slaves praying with their feet

slaves praying with their feet

September 23– Friday– Front Royal, Virginia; Woodstock, Virginia; Mount Jackson, Virginia; Athens, Alabama; Rocheport, Missouri– Raids, hard skirmishing and firefights.

September 24– Saturday– Wheeling, West Virginia– “We learn from a reliable source that Dr. William Park a citizen of Jackson county, residing near Ravenswood, was killed on Wednesday last by Captain Kennedy’s Home Guards, under the following circumstances: Some of Kennedy’s men pressed one of Dr. Park’s horses for the purpose of going on a scout. The doctor asked the privilege of going to town with the men to see if he could not get his horse released. Shortly after leaving the house on the way to town, one of the soldiers shot the Doctor in the head killing him almost instantly. Parks voted for the [Virginia] ordinance of secession but had never been charged with any other act of disloyalty. The act is universally denounced as an unprovoked and unjustifiable outrage and if the circumstances have been correctly reported to us the perpetrators should at once be brought to justice.” ~ Wheeling Daily Intelligencer. [West Virginia had been part of Virginia but many residents opposed secession, thus leading to the split from Virginia.]

September 24– Saturday– near New Market, Virginia– “I am sorry to tell you that your Brother John is no more. He was killed in the battle at Winchester, shot in the head I think, though I am not certain for I did not see him, though I was told by some one who professed to know, he lived but a very short time after he was struck. I would of written to you immediately but I did not have time, I wrote home, and told my wife to tell Mary to write to you about and let you know the worst, I have but little good news to tell you, we had another hard fight on the 19th were victorious until about three o’clock, the Yanks flanked us and we had to fall back which raised a perfect stampede.” ~ Letter from Confederate soldier Charles Baylor to his friend Charles W. McGuffin.

third battle of Winchester

third battle of Winchester

September 24– Saturday– Washington, D.C.– “Sheridan follows up his work, and bids fair to disperse and annihilate Early’s entire army. The effect of his successive victories has been a great fall in the price of gold, or an appreciation of paper currency. We are, I think, approaching the latter days of the Rebellion. The discomfiture of Early is likely to make Lee’s continuance in Richmond uncomfortable, yet where can he go to make a more effectual stand? Some indications of a desire on the part of the authorities of Georgia to effect a restoration, are more than intimated, and a prevalent feeling of despondency is manifest throughout the Rebel region. An effective blow by Grant at Richmond or the retreat of the Rebel army will be the falling in of the crater.” ~ Diary of Gideon Welles.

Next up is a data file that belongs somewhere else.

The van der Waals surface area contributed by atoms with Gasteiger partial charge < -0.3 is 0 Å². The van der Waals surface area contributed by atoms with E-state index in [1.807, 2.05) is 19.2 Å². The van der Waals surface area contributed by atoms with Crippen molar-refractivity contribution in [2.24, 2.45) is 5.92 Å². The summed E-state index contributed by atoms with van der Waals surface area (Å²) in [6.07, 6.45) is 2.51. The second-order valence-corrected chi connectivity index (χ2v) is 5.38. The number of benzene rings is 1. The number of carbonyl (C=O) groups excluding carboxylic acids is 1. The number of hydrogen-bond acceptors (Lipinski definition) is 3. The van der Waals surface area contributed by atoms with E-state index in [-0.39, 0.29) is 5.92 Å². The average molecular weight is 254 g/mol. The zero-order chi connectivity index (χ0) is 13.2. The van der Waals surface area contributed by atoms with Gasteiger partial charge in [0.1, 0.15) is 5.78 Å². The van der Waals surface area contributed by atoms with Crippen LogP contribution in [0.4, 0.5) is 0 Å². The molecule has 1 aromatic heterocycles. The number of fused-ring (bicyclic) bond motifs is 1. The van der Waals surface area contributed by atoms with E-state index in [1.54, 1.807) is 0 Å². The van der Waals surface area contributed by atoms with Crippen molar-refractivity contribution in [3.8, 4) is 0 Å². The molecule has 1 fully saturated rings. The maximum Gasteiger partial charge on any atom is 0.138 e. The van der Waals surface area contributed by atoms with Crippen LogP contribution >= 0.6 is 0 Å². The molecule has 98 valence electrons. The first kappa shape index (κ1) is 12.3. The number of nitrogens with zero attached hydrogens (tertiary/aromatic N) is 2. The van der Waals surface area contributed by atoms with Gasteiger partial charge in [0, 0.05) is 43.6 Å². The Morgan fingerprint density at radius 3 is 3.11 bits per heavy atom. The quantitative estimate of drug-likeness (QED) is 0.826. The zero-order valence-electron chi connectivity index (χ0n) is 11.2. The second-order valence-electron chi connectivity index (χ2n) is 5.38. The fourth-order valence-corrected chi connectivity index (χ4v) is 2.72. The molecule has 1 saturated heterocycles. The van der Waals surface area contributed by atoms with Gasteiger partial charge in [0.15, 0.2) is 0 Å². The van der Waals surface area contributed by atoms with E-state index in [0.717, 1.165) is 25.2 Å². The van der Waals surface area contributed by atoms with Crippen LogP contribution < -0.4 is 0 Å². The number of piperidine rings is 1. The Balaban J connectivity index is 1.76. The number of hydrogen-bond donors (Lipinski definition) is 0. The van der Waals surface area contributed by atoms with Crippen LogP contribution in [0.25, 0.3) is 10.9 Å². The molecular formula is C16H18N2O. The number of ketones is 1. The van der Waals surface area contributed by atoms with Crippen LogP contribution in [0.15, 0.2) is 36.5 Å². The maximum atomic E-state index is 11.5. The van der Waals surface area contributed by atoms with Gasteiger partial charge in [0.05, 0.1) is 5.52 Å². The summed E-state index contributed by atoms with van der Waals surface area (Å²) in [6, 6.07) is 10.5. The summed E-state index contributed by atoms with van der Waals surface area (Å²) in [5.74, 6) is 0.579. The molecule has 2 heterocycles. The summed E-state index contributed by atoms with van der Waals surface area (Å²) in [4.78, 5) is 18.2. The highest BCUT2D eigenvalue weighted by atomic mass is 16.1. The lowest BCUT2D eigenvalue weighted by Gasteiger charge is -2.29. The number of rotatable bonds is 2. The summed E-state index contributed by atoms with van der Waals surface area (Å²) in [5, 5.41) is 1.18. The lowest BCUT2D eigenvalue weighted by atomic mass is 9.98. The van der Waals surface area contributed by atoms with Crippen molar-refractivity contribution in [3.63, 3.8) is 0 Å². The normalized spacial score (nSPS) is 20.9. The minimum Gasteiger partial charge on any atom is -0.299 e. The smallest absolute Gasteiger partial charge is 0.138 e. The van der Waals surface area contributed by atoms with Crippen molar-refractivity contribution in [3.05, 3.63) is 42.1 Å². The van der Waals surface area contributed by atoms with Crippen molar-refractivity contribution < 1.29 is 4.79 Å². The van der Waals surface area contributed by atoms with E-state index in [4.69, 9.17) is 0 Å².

September 24– Saturday– Washington, D.C.– President Lincoln issues an Executive Order detailing the purchase and resale of products “of States declared in insurrection.”

September 24– Saturday– Cleveland, Ohio–The brig Sultan leaves the harbor in the afternoon, sailing east on Lake Erie. In the evening, about five miles away, it strikes a sandbar and sinks. One man survives. Seven others die. The vessel and cargo are a total loss.

September 24– Saturday– Petersburg, Virginia– “Sherman still occupies Atlanta and I’m afraid he will soon pay his respects to other portions of our beloved state. I’m afraid his visit will be rather longer than you expected. He is daily running six or eight raids loaded with commissary and smaller stores, into the city preparatory, I’ve no doubt, to sending the greater portion of his army elsewhere. I don’t generally make prophecies; but I’m going to make one now. I predict that in less time than six months, General Hood’s army will be feasting on the Yankee rations now in Atlanta. All Sherman’s boasting will be but to his shame. He will surely meet with his just deserts for the manner in which he treated the people of that afflicted city. I received a letter from Sister yesterday, saying they were still living in dread of Yankee raiders. I do hope her fears may prove groundless; but I’m afraid twill be a forlorn hope. I think it is Sherman’s intention to inflict as great injury upon the people of Georgia as he possible can. O how I do pity those who as so unfortunate as to be in their line of march. May you and others, dear to me, escape that dreadful calamity. Our cause now looks gloomy. Our armies are suffering defeats, and every thing looks anything but peaceful. Our enemies are putting forth every energy to crush and annihilate the rebels. Although this dark cloud of oppression is hanging over our beloved land, threatening to spend its fury upon us, still I believe it has a ‘silver lining’ and will soon pass away, revealing to us a happy and prosperous country. There is an old saying that ‘the darkest hour is just before day,’ doesn’t it seem as if it were nearly day?” ~Letter from Confederate soldier Alva Benjamin Spencer to his fiancee Maggie Cone.

Union soldiers in Atlanta

Union soldiers in Atlanta

September 24– Saturday– Petersburg, Virginia– “I have returned to the Sharpshooters. I came back day before yesterday evening. I have not regained my strength fully yet, but I got heartily tired of the hospital and had much rather be here than there. I am doing no duty here yet. The boys say they want me to get entirely well before I set in for good. The Doctor gave me a pint of cherry bark bitters when I left which does me much good. Well I suppose the booming of cannon is in hearing of you. It is getting too close to be healthy. It makes me feel bad to think of it, but I hope it will come no nearer. Of course I can tell nothing about Sherman’s intentions only by guess, but it is my opinion that he will do but little more there for the present.” ~ Letter from Confederate soldier Marion Hill Fitzpatrick to his wife Amanda.